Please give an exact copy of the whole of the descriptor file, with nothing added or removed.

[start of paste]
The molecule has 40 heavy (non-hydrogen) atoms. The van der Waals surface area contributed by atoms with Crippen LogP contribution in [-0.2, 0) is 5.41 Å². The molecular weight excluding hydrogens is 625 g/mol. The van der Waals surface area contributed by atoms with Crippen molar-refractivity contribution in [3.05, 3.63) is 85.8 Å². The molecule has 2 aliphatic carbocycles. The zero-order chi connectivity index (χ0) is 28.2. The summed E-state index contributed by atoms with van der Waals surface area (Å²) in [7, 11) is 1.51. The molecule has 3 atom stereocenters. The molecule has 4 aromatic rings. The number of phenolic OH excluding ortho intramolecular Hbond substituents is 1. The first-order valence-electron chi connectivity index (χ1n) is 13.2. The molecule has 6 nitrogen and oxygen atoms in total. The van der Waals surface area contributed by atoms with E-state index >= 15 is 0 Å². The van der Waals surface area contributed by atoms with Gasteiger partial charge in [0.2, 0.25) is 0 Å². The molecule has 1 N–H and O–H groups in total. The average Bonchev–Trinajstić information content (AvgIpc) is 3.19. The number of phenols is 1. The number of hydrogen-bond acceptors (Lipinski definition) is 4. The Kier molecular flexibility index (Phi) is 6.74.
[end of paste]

The molecule has 40 heavy (non-hydrogen) atoms. The van der Waals surface area contributed by atoms with Crippen LogP contribution in [-0.2, 0) is 5.41 Å². The molecular weight excluding hydrogens is 625 g/mol. The van der Waals surface area contributed by atoms with Crippen molar-refractivity contribution in [3.05, 3.63) is 85.8 Å². The molecule has 2 aliphatic carbocycles. The zero-order chi connectivity index (χ0) is 28.2. The summed E-state index contributed by atoms with van der Waals surface area (Å²) in [7, 11) is 1.51. The molecule has 3 atom stereocenters. The molecule has 4 aromatic rings. The number of phenolic OH excluding ortho intramolecular Hbond substituents is 1. The first-order valence-electron chi connectivity index (χ1n) is 13.2. The molecule has 6 nitrogen and oxygen atoms in total. The van der Waals surface area contributed by atoms with E-state index >= 15 is 0 Å². The van der Waals surface area contributed by atoms with Gasteiger partial charge in [0.2, 0.25) is 0 Å². The molecule has 1 N–H and O–H groups in total. The average Bonchev–Trinajstić information content (AvgIpc) is 3.19. The number of phenols is 1. The number of hydrogen-bond acceptors (Lipinski definition) is 4. The Kier molecular flexibility index (Phi) is 6.74.